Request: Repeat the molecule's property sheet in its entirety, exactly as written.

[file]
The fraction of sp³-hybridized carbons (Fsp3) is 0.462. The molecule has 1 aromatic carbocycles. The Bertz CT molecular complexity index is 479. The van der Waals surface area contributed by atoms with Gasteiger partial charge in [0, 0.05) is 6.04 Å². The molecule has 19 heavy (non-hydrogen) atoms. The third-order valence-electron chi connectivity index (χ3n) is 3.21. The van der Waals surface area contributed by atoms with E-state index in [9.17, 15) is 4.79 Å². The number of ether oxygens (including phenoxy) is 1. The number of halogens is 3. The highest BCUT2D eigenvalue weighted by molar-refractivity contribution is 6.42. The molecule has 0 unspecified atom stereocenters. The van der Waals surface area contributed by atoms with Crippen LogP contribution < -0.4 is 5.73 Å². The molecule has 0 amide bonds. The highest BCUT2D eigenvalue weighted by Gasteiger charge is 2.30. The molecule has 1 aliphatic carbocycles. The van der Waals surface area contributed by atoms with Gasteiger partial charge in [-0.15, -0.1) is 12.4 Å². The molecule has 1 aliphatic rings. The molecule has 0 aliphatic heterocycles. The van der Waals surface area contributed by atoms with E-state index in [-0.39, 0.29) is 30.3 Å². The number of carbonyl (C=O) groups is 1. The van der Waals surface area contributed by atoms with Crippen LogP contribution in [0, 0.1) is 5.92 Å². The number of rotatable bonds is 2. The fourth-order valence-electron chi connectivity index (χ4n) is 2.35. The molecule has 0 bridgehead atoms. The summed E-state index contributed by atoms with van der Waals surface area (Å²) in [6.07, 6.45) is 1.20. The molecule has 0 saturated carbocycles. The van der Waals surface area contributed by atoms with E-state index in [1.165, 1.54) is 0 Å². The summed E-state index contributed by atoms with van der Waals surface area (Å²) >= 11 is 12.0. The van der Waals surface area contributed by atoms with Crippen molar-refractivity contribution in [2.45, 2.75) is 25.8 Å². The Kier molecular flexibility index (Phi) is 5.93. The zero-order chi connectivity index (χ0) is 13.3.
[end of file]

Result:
The fraction of sp³-hybridized carbons (Fsp3) is 0.462. The molecule has 1 aromatic carbocycles. The Bertz CT molecular complexity index is 479. The van der Waals surface area contributed by atoms with Gasteiger partial charge in [0, 0.05) is 6.04 Å². The molecule has 19 heavy (non-hydrogen) atoms. The third-order valence-electron chi connectivity index (χ3n) is 3.21. The van der Waals surface area contributed by atoms with E-state index in [9.17, 15) is 4.79 Å². The number of ether oxygens (including phenoxy) is 1. The number of halogens is 3. The highest BCUT2D eigenvalue weighted by molar-refractivity contribution is 6.42. The molecule has 0 unspecified atom stereocenters. The van der Waals surface area contributed by atoms with Crippen LogP contribution < -0.4 is 5.73 Å². The molecule has 0 amide bonds. The highest BCUT2D eigenvalue weighted by Gasteiger charge is 2.30. The molecule has 1 aliphatic carbocycles. The van der Waals surface area contributed by atoms with Gasteiger partial charge in [-0.15, -0.1) is 12.4 Å². The molecule has 1 aliphatic rings. The molecule has 0 aliphatic heterocycles. The van der Waals surface area contributed by atoms with E-state index in [-0.39, 0.29) is 30.3 Å². The number of carbonyl (C=O) groups is 1. The van der Waals surface area contributed by atoms with Crippen LogP contribution in [0, 0.1) is 5.92 Å². The number of rotatable bonds is 2. The fourth-order valence-electron chi connectivity index (χ4n) is 2.35. The molecule has 0 bridgehead atoms. The summed E-state index contributed by atoms with van der Waals surface area (Å²) in [6.07, 6.45) is 1.20. The molecule has 0 saturated carbocycles. The van der Waals surface area contributed by atoms with E-state index in [1.165, 1.54) is 0 Å². The summed E-state index contributed by atoms with van der Waals surface area (Å²) >= 11 is 12.0. The van der Waals surface area contributed by atoms with Crippen molar-refractivity contribution in [2.45, 2.75) is 25.8 Å². The Kier molecular flexibility index (Phi) is 5.93. The zero-order chi connectivity index (χ0) is 13.3.